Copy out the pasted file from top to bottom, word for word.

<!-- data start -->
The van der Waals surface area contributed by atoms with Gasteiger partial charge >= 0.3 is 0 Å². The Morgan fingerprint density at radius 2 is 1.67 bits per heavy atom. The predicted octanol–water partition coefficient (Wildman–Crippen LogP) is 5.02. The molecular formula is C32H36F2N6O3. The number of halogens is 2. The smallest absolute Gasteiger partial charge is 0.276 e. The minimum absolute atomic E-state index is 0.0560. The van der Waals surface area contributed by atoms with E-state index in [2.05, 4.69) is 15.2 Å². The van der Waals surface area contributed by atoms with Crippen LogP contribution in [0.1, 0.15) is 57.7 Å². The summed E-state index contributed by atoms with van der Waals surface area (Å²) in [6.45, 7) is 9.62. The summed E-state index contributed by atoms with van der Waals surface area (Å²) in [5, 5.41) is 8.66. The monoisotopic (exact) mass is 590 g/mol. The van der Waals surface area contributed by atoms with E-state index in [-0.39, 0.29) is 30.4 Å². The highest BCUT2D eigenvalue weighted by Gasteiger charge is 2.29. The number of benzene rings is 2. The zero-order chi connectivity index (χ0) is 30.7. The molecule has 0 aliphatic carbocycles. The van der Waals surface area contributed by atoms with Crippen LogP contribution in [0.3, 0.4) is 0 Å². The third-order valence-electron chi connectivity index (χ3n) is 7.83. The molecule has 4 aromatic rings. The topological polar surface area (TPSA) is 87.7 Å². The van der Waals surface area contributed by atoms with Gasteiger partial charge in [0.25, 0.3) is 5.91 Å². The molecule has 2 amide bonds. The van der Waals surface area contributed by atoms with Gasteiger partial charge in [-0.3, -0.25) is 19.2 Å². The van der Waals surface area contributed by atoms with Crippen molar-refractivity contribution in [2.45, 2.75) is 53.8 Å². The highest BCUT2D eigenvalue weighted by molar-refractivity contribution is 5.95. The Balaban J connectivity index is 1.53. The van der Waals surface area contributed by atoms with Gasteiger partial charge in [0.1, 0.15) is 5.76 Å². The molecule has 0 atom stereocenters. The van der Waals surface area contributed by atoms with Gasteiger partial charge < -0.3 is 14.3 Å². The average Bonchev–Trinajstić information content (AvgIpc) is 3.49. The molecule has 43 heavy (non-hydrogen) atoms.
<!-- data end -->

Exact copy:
The van der Waals surface area contributed by atoms with Gasteiger partial charge >= 0.3 is 0 Å². The Morgan fingerprint density at radius 2 is 1.67 bits per heavy atom. The predicted octanol–water partition coefficient (Wildman–Crippen LogP) is 5.02. The molecular formula is C32H36F2N6O3. The number of halogens is 2. The smallest absolute Gasteiger partial charge is 0.276 e. The minimum absolute atomic E-state index is 0.0560. The van der Waals surface area contributed by atoms with E-state index in [2.05, 4.69) is 15.2 Å². The van der Waals surface area contributed by atoms with Crippen LogP contribution in [0.1, 0.15) is 57.7 Å². The summed E-state index contributed by atoms with van der Waals surface area (Å²) in [6.45, 7) is 9.62. The summed E-state index contributed by atoms with van der Waals surface area (Å²) in [5, 5.41) is 8.66. The monoisotopic (exact) mass is 590 g/mol. The van der Waals surface area contributed by atoms with E-state index in [-0.39, 0.29) is 30.4 Å². The highest BCUT2D eigenvalue weighted by Gasteiger charge is 2.29. The number of benzene rings is 2. The zero-order chi connectivity index (χ0) is 30.7. The molecule has 0 aliphatic carbocycles. The van der Waals surface area contributed by atoms with Crippen LogP contribution in [0.3, 0.4) is 0 Å². The third-order valence-electron chi connectivity index (χ3n) is 7.83. The molecule has 4 aromatic rings. The topological polar surface area (TPSA) is 87.7 Å². The van der Waals surface area contributed by atoms with Gasteiger partial charge in [0.25, 0.3) is 5.91 Å². The molecule has 2 amide bonds. The van der Waals surface area contributed by atoms with Gasteiger partial charge in [-0.3, -0.25) is 19.2 Å². The van der Waals surface area contributed by atoms with Crippen molar-refractivity contribution in [2.45, 2.75) is 53.8 Å². The highest BCUT2D eigenvalue weighted by molar-refractivity contribution is 5.95. The Balaban J connectivity index is 1.53. The van der Waals surface area contributed by atoms with Gasteiger partial charge in [0.1, 0.15) is 5.76 Å². The molecule has 0 atom stereocenters. The van der Waals surface area contributed by atoms with Gasteiger partial charge < -0.3 is 14.3 Å². The average Bonchev–Trinajstić information content (AvgIpc) is 3.49. The molecule has 43 heavy (non-hydrogen) atoms.